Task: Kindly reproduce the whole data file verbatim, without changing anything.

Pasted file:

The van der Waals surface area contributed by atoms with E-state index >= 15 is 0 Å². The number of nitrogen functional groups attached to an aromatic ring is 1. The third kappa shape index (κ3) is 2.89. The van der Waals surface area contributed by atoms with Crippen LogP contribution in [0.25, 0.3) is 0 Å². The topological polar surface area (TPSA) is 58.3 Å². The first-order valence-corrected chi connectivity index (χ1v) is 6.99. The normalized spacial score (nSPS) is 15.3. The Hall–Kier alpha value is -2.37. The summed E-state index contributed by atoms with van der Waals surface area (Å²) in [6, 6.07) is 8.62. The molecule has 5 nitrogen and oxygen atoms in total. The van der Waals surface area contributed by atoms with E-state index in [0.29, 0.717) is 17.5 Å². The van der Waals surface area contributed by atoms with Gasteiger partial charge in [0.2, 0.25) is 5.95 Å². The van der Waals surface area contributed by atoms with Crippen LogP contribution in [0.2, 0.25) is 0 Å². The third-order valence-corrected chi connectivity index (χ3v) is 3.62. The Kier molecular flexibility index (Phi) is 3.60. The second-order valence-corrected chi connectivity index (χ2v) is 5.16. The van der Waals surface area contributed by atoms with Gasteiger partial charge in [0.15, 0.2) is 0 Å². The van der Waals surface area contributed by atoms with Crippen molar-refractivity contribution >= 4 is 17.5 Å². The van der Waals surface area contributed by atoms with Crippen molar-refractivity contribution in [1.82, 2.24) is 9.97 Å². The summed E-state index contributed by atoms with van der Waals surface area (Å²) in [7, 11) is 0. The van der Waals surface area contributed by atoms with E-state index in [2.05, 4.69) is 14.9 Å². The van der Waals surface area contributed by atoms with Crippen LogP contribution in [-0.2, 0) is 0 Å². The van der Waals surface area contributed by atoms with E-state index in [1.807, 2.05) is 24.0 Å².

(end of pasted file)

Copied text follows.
The van der Waals surface area contributed by atoms with E-state index >= 15 is 0 Å². The number of nitrogen functional groups attached to an aromatic ring is 1. The third kappa shape index (κ3) is 2.89. The van der Waals surface area contributed by atoms with Crippen LogP contribution in [0.25, 0.3) is 0 Å². The topological polar surface area (TPSA) is 58.3 Å². The first-order valence-corrected chi connectivity index (χ1v) is 6.99. The normalized spacial score (nSPS) is 15.3. The Hall–Kier alpha value is -2.37. The summed E-state index contributed by atoms with van der Waals surface area (Å²) in [6, 6.07) is 8.62. The molecule has 5 nitrogen and oxygen atoms in total. The van der Waals surface area contributed by atoms with E-state index in [0.29, 0.717) is 17.5 Å². The van der Waals surface area contributed by atoms with Gasteiger partial charge in [0.2, 0.25) is 5.95 Å². The van der Waals surface area contributed by atoms with Crippen LogP contribution in [0.2, 0.25) is 0 Å². The third-order valence-corrected chi connectivity index (χ3v) is 3.62. The Kier molecular flexibility index (Phi) is 3.60. The second-order valence-corrected chi connectivity index (χ2v) is 5.16. The van der Waals surface area contributed by atoms with Gasteiger partial charge in [0.15, 0.2) is 0 Å². The van der Waals surface area contributed by atoms with Crippen molar-refractivity contribution >= 4 is 17.5 Å². The van der Waals surface area contributed by atoms with Crippen molar-refractivity contribution in [1.82, 2.24) is 9.97 Å². The summed E-state index contributed by atoms with van der Waals surface area (Å²) in [7, 11) is 0. The van der Waals surface area contributed by atoms with E-state index in [2.05, 4.69) is 14.9 Å². The van der Waals surface area contributed by atoms with Crippen LogP contribution in [-0.2, 0) is 0 Å². The van der Waals surface area contributed by atoms with E-state index in [1.807, 2.05) is 24.0 Å².